There are also unseen benefits to health. Greg aligns with the precautionary principle that reduced exposure to chemicals – whose risks to health is scientifically not fully established – ‘is probably better.’ The same applies to the organic standard not to use BPA (Bisphenol A) in favour of an inert plastic resin to line their beer cans.

We wander into the brewery hall to see what is going on. Today is canning day, where the brewers gather armfuls of silvery sterile aluminium cans which are pushed in fives under the taps, loaded with a blast of CO2 to remove the air, and then filled with beer. The lids slide on, removing any foam, sealed, rinsed, and blow-dried ready to be labelled. It’s satisfying to watch. Brewing and packaging is all done in-house. Transporting beer to be canned elsewhere creates large amounts of loss in pipes and filter housing, easily wasting 600 beer cans worth per tank load. ‘The saving in losses pays for our canning machine,’ he explains.

Great British Life: Stroud Brewery's cool room. Stroud Brewery's cool room. (Image: Jools Wingate)

They have chosen not to use glass bottles due to their bigger climate impact. Glass is also far more expensive to transport, package and store. The brewery and tap room run on 100% renewable energy. ‘We do have an impact, but we are doing the best we can to make that as small as possible.’

Greg doesn’t remember his first ferment. ‘I was in my early 20s, and it was probably from a kit,’ he says, but quickly developed into full mash brewing from his farm worker’s cottage kitchen. ‘It was a great place for parties.’

Stroud Brewery started as buckets in Greg and Jade’s family kitchen. After having their two children, it was clear that picking through fermenting potions in the heart of their home, baby in backpack, was unsustainable. One day, Jade came home to discover a delivery lorry had unloaded 50 sacks of malt, completely blocking the door…

Great British Life: Malt sacks at Stroud Brewery's HQ.Malt sacks at Stroud Brewery's HQ. (Image: Jools Wingate)

WHEN YOU LOOK NOW at the tall rooms of the brewery, stacked to the ceiling with bags of barley and hops, shelves of kegs, cans, and a bar filled with punters, it’s hard to imagine how it looked when they began, in Jade’s words, ‘A nasty little shed’ across the carpark.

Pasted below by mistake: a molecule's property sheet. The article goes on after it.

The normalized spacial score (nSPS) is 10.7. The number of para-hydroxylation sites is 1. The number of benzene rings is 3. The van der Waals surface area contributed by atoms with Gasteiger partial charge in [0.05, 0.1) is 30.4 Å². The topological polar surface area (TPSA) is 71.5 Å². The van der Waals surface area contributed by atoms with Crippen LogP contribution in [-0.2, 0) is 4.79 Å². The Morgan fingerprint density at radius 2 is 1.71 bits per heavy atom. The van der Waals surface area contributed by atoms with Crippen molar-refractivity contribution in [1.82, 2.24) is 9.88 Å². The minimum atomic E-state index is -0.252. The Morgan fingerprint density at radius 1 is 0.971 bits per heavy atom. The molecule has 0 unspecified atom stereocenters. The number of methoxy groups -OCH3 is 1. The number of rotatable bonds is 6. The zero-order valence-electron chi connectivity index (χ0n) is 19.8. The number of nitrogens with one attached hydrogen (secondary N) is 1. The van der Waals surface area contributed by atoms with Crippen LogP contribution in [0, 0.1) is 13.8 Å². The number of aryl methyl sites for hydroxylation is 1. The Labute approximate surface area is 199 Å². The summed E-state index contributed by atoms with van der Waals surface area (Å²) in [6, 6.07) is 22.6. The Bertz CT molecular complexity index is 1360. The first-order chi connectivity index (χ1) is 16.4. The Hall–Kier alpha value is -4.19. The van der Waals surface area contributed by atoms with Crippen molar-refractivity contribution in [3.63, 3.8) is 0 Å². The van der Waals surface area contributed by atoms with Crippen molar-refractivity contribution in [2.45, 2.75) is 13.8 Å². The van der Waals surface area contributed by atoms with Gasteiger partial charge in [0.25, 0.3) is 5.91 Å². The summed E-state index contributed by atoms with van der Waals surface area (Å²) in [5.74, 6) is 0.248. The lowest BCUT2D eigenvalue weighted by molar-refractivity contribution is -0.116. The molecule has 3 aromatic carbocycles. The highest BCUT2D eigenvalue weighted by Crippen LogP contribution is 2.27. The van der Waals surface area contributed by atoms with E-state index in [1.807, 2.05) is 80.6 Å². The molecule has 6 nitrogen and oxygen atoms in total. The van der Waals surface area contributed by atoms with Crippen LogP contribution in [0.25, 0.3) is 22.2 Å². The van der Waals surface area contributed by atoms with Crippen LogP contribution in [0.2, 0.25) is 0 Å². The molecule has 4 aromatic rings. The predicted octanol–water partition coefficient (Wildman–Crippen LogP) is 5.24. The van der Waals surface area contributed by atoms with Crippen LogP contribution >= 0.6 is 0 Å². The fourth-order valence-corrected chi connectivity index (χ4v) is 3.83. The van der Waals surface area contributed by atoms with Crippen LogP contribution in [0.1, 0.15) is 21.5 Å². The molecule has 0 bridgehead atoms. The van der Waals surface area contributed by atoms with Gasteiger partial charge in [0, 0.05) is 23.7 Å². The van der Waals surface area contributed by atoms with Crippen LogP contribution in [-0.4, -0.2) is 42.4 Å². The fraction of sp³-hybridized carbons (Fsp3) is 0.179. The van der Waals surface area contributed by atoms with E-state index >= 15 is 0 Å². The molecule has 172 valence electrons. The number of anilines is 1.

Eighteen years ago, customers would come to the shed, buy their take-home box of beer, and sit around drinking and chatting, while clutching hot water bottles and blankets. It grew from there, responding to the wishes of their customers. ‘We built a deck, then a covered canopy for the bar. A cosy outdoor space with a log burner at its heart. By then, 40% of our profits came through our little bar.’ People came to drink their beer and connect with one another. After looking for years to find a larger venue for the brewery, they decided to build its current home on some derelict land in the industrial estate.

The capital funding for the brewery all along has been very interesting; it has come from community investment and crowdfunding, so that interest is paid to locals and supporters rather than to banks. They are literally indebted to their community. If the business fails, they lose their money.

‘Nobody wants it to fail,’ Greg continues. ‘We would not have survived without crowdfunding during Covid.’ With this local trust, they were able to design a place that would house the growing brewery, and also provide a place for the community to flourish. ‘It feels very different – being responsible for peoples’ investment, rather than borrowing from a bank.’

Great British Life: Canning at Stroud Brewery. Canning at Stroud Brewery. (Image: Jools Wingate)